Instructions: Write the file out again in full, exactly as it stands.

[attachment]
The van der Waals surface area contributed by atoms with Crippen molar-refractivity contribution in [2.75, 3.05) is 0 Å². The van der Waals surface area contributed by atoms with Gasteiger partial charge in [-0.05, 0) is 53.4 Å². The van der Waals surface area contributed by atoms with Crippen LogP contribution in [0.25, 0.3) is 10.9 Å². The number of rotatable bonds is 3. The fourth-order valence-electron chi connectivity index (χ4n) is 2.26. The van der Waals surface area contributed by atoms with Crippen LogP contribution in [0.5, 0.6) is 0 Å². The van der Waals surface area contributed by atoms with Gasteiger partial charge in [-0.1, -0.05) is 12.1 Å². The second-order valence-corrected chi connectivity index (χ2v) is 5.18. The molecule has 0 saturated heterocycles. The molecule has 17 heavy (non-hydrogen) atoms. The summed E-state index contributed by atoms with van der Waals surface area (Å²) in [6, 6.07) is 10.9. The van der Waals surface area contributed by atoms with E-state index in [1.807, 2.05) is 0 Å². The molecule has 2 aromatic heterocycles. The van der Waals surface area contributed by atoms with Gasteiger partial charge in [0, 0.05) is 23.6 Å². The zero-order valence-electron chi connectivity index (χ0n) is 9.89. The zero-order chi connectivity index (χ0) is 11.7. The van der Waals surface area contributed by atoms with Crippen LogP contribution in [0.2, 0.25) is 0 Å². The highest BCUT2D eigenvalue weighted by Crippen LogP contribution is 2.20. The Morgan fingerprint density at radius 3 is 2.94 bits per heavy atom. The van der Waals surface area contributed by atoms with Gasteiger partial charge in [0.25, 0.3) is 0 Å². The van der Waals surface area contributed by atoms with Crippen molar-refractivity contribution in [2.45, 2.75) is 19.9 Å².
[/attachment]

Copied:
The van der Waals surface area contributed by atoms with Crippen molar-refractivity contribution in [2.75, 3.05) is 0 Å². The van der Waals surface area contributed by atoms with Gasteiger partial charge in [-0.05, 0) is 53.4 Å². The van der Waals surface area contributed by atoms with Crippen LogP contribution in [0.25, 0.3) is 10.9 Å². The number of rotatable bonds is 3. The fourth-order valence-electron chi connectivity index (χ4n) is 2.26. The van der Waals surface area contributed by atoms with Crippen LogP contribution in [0.5, 0.6) is 0 Å². The van der Waals surface area contributed by atoms with Gasteiger partial charge in [-0.1, -0.05) is 12.1 Å². The second-order valence-corrected chi connectivity index (χ2v) is 5.18. The molecule has 0 saturated heterocycles. The molecule has 17 heavy (non-hydrogen) atoms. The summed E-state index contributed by atoms with van der Waals surface area (Å²) in [6, 6.07) is 10.9. The van der Waals surface area contributed by atoms with E-state index in [1.807, 2.05) is 0 Å². The molecule has 2 aromatic heterocycles. The van der Waals surface area contributed by atoms with Gasteiger partial charge in [0, 0.05) is 23.6 Å². The zero-order valence-electron chi connectivity index (χ0n) is 9.89. The zero-order chi connectivity index (χ0) is 11.7. The van der Waals surface area contributed by atoms with Crippen LogP contribution in [0.2, 0.25) is 0 Å². The highest BCUT2D eigenvalue weighted by Crippen LogP contribution is 2.20. The Morgan fingerprint density at radius 3 is 2.94 bits per heavy atom. The van der Waals surface area contributed by atoms with Gasteiger partial charge in [0.25, 0.3) is 0 Å². The van der Waals surface area contributed by atoms with Crippen molar-refractivity contribution in [2.45, 2.75) is 19.9 Å².